Surveys are powerful tool for gathering initial reactions to and perceptions of performative interaction techniques at a relatively low cost and can be completed early in the design process. The content of the questions used in such surveys should be based on the key factors described above in order to address issues such as location, audience, and appearance. Successful examples of surveys used to evaluate performative user experience, in particular social acceptance, can be seen in  and .
The focus groups used to evaluate user experience from this perspective must create an experience and use this experience to generate both quantitative and qualitative data. This typically involves the use of experience prototypes  and the collection of a variety of data such as multiple choice responses, card sorting activities, and open-ended discussions. By creating experiences that give performers the opportunity to experience and imagine the places where they might use a given interaction and the audiences they might perform that interaction in front of, focus groups can address several of the key concepts described above. A good example of this style of focus group can be seen in .
One of the great advantages of interviews is that they can easily be completed at most stages of development, and can address both past experiences and imagined future experiences. Interview questions that probe any one of the key concepts described above will address the important aspects of performance from which a researcher can develop of rigorous analysis.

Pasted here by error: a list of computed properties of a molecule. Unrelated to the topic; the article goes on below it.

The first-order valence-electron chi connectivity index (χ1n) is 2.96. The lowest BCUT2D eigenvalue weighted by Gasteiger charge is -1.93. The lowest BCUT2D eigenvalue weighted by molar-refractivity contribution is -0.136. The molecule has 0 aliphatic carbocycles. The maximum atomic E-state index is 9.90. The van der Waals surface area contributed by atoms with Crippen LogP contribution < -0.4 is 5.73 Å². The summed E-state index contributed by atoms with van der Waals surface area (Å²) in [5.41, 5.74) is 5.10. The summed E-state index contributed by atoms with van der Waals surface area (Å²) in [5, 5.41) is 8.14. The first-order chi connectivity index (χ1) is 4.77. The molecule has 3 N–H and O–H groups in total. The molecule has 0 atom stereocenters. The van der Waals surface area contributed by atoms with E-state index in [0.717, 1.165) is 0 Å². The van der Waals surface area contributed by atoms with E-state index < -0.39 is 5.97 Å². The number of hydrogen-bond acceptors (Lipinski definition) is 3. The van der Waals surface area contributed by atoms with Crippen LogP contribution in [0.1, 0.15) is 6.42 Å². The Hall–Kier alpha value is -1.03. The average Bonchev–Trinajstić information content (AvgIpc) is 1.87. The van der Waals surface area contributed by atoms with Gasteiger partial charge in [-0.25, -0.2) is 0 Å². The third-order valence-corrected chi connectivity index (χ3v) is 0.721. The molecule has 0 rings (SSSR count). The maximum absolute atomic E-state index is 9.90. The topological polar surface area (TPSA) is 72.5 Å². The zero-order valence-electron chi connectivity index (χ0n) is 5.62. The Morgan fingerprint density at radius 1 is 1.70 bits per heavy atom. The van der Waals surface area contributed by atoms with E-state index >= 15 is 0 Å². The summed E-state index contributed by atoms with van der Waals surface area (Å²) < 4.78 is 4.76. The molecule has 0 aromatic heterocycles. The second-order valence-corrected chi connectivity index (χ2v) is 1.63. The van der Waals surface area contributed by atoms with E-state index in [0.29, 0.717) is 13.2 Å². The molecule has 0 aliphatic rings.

‘in the wild’ user studies
This approach encourages the evaluation of user experience in the wild given its heavy reliance on subjects’ real world subjective experiences. Completing user studies is a good way to look at experience over longer time scales, but can also be completed in the early stages of design using prototypes to investigate simpler experiences. The user studies come in a variety of forms, from using basic experience prototypes , to completing controlled `on-the-street’ studies , to relatively uncontrolled longitudinal prototype deployments . In all of these, however, the goal is to create an experience for users and gather as much data as possible through remote sensing technology, interviews, questionnaires, and observations. User experience can then be studied through the variety of qualitative and quantitative data collected throughout the experiment.